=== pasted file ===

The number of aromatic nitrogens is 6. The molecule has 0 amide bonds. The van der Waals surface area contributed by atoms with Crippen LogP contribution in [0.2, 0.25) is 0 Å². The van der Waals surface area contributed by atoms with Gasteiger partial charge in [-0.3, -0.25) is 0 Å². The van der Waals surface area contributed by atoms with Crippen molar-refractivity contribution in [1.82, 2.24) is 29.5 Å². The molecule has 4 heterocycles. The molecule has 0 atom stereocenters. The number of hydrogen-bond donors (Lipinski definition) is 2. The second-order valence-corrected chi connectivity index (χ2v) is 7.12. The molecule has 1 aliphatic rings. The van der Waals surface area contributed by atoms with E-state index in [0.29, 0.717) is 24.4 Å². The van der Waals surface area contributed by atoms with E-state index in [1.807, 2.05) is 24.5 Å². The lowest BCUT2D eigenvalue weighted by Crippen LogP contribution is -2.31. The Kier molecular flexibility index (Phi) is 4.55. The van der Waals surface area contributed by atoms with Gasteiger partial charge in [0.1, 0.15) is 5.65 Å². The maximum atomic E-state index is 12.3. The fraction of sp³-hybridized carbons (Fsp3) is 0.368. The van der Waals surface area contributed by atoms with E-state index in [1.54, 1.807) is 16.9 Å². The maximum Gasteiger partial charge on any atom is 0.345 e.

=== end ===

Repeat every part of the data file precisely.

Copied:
The number of aromatic nitrogens is 6. The molecule has 0 amide bonds. The van der Waals surface area contributed by atoms with Crippen LogP contribution in [0.2, 0.25) is 0 Å². The van der Waals surface area contributed by atoms with Gasteiger partial charge in [-0.3, -0.25) is 0 Å². The van der Waals surface area contributed by atoms with Crippen molar-refractivity contribution in [1.82, 2.24) is 29.5 Å². The molecule has 4 heterocycles. The molecule has 0 atom stereocenters. The number of hydrogen-bond donors (Lipinski definition) is 2. The second-order valence-corrected chi connectivity index (χ2v) is 7.12. The molecule has 1 aliphatic rings. The van der Waals surface area contributed by atoms with E-state index in [0.29, 0.717) is 24.4 Å². The van der Waals surface area contributed by atoms with E-state index in [1.807, 2.05) is 24.5 Å². The lowest BCUT2D eigenvalue weighted by Crippen LogP contribution is -2.31. The Kier molecular flexibility index (Phi) is 4.55. The van der Waals surface area contributed by atoms with Gasteiger partial charge in [0.1, 0.15) is 5.65 Å². The maximum atomic E-state index is 12.3. The fraction of sp³-hybridized carbons (Fsp3) is 0.368. The van der Waals surface area contributed by atoms with E-state index in [1.54, 1.807) is 16.9 Å². The maximum Gasteiger partial charge on any atom is 0.345 e.